It was a fine keynote. Apple VP Phil Schiller, standing in for Steve Jobs, worked his way gamely through updates to iLife and iWork (the former impressive, the latter less so), the news of a beta release of iWork.com, the refresh of the 17-inch MacBook Pro, and, almost as an afterthought, welcome changes to Apple's music business. There were no significant stumbles or mishaps, and the Apple employees Schiller brought on stage for special demos also did fine.
But - and how to put this nicely? - the presentation was essentially a ho-hum keynote when placed alongside those given by Steve Jobs over the last few years. The only new Mac we saw was entirely expected, and the much-rumored updates to the iMac and Mac mini were no-shows, as were additional sizes of the LED Cinema Display, continuing a situation where most of Apple's Macs and monitors aren't compatible.
What struck us was how the keynote almost felt like the kind of talk we would have been happy to hear from Apple 10 years ago, in an era of lesser expectations before the iTunes Store, the iPod, the iPhone, and the MacBook Air. Back then, the announcement of significant updates to iLife and iWork would have been more than enough to set tongues wagging for the rest of the show.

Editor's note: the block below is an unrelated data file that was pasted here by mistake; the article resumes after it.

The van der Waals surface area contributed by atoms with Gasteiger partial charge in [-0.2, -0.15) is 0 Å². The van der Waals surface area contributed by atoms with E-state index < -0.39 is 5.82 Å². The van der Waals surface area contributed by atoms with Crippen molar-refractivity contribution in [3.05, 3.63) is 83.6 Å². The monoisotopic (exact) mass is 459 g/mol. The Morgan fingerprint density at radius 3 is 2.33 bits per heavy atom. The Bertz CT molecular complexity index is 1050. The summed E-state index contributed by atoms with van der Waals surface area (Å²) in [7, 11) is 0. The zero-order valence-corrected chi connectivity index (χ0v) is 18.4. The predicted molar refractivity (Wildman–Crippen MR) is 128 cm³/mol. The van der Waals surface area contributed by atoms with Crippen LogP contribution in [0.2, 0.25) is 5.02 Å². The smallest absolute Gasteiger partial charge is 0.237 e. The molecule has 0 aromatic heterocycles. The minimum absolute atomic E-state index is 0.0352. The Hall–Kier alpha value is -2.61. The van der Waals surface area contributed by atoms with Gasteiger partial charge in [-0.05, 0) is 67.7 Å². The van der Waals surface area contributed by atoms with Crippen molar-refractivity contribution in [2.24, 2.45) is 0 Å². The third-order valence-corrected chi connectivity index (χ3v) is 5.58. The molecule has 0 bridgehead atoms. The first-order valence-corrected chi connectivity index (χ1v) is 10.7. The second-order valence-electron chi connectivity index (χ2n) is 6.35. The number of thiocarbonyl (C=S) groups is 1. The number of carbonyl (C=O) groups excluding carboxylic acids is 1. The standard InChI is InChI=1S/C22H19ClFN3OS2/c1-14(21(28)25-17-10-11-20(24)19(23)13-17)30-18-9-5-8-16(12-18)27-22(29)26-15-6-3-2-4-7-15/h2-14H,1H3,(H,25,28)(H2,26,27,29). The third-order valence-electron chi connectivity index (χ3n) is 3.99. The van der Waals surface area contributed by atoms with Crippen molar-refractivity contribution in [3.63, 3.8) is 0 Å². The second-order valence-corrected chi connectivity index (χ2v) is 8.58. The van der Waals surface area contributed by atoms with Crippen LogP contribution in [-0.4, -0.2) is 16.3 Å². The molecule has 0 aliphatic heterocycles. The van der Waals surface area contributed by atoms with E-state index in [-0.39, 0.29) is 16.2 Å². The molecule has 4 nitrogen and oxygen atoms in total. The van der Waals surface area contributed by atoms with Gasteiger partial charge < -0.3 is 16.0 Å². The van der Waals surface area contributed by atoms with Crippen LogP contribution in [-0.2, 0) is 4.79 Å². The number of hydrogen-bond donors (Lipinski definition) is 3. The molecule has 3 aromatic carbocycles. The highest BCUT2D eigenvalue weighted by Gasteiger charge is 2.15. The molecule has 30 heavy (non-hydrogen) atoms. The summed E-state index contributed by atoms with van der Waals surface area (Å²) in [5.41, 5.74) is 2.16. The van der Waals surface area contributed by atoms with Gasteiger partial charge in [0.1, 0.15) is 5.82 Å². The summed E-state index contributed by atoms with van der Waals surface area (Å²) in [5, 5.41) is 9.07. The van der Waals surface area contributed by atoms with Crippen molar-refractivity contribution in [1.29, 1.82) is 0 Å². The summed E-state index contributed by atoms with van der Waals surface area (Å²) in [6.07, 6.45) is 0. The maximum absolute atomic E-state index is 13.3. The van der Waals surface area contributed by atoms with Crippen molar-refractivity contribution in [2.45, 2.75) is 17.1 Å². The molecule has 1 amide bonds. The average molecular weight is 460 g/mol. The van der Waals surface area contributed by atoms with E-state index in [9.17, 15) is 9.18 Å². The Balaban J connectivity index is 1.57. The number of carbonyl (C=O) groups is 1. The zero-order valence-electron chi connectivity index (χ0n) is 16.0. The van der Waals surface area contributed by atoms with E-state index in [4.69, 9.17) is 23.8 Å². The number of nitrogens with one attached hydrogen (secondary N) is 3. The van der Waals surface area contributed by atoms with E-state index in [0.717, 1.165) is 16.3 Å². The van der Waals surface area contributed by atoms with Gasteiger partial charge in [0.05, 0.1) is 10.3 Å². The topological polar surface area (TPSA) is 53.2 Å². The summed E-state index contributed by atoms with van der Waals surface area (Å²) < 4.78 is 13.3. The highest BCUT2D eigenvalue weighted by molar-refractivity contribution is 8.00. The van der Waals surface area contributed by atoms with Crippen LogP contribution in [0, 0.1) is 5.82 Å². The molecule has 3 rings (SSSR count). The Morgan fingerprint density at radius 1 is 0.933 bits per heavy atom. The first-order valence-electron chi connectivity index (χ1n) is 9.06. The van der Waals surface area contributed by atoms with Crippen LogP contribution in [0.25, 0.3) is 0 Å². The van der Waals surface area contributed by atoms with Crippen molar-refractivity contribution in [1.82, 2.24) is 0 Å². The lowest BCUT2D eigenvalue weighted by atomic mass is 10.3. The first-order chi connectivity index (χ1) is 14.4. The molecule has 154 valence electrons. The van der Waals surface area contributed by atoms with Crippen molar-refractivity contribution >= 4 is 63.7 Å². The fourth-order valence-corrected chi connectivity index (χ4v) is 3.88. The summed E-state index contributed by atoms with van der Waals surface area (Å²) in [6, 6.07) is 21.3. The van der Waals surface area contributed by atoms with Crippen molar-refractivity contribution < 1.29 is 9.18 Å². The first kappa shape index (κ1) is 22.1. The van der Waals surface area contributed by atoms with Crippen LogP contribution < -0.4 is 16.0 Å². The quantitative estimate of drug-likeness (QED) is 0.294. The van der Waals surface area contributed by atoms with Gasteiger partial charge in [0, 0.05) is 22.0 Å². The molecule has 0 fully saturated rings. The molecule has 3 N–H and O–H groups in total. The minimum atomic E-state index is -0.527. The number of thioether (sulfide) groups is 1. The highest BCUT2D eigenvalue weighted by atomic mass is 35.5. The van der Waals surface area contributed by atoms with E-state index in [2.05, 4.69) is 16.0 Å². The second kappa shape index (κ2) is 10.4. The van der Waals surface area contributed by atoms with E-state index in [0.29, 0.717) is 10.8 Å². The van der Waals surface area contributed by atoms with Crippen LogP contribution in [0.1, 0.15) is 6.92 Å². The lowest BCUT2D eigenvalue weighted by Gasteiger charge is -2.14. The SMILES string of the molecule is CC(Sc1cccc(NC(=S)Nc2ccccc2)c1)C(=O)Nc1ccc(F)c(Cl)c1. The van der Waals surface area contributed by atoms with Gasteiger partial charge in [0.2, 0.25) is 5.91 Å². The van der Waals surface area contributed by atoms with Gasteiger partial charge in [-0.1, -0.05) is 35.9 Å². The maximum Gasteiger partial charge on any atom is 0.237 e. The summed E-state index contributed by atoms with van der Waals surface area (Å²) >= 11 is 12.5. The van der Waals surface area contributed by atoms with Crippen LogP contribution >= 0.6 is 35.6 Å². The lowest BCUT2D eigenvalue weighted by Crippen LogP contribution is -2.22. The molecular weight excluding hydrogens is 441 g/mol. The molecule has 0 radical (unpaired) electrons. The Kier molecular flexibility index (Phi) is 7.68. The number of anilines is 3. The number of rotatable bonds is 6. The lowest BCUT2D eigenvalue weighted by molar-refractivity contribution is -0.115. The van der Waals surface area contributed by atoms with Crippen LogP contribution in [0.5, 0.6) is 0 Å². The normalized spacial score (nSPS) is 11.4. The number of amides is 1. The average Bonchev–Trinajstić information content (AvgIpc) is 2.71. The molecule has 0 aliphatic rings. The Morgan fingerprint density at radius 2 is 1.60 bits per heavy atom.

Would it have been different if Steve Jobs had been on stage with his Reality Distortion Field operating at full strength? Perhaps somewhat: Schiller's delivery was overloaded with weak superlatives and, at least in my mind, he never quite connected with the audience. But I think the real reason Jobs handed the keynote reins to Schiller was because there simply wasn't that much to demo.
Schiller started on a strange note, extolling how great it was to build stores with the Apple logo, and wondering if any other company could put its logo front and center. Where the statistics of how many customers visit Apple Stores each week used to sound as though the company were sharing celebratory good news with the keynote attendees, this year's claim of Apple Stores receiving "100 Macworld Expos" worth of visits each week came off instead as a dig, and almost insulting.
And he went out equally strangely, with several comments about "this last Macworld" (rather than Apple's last significant participation in the show) and then introducing musical guest Tony Bennett, who launched into "The Best is Yet to Come" and "I Left My Heart in San Francisco." It may have been meant as a sort of goodbye, but it rang false, given that it's more a situation of Apple giving up on the rest of us.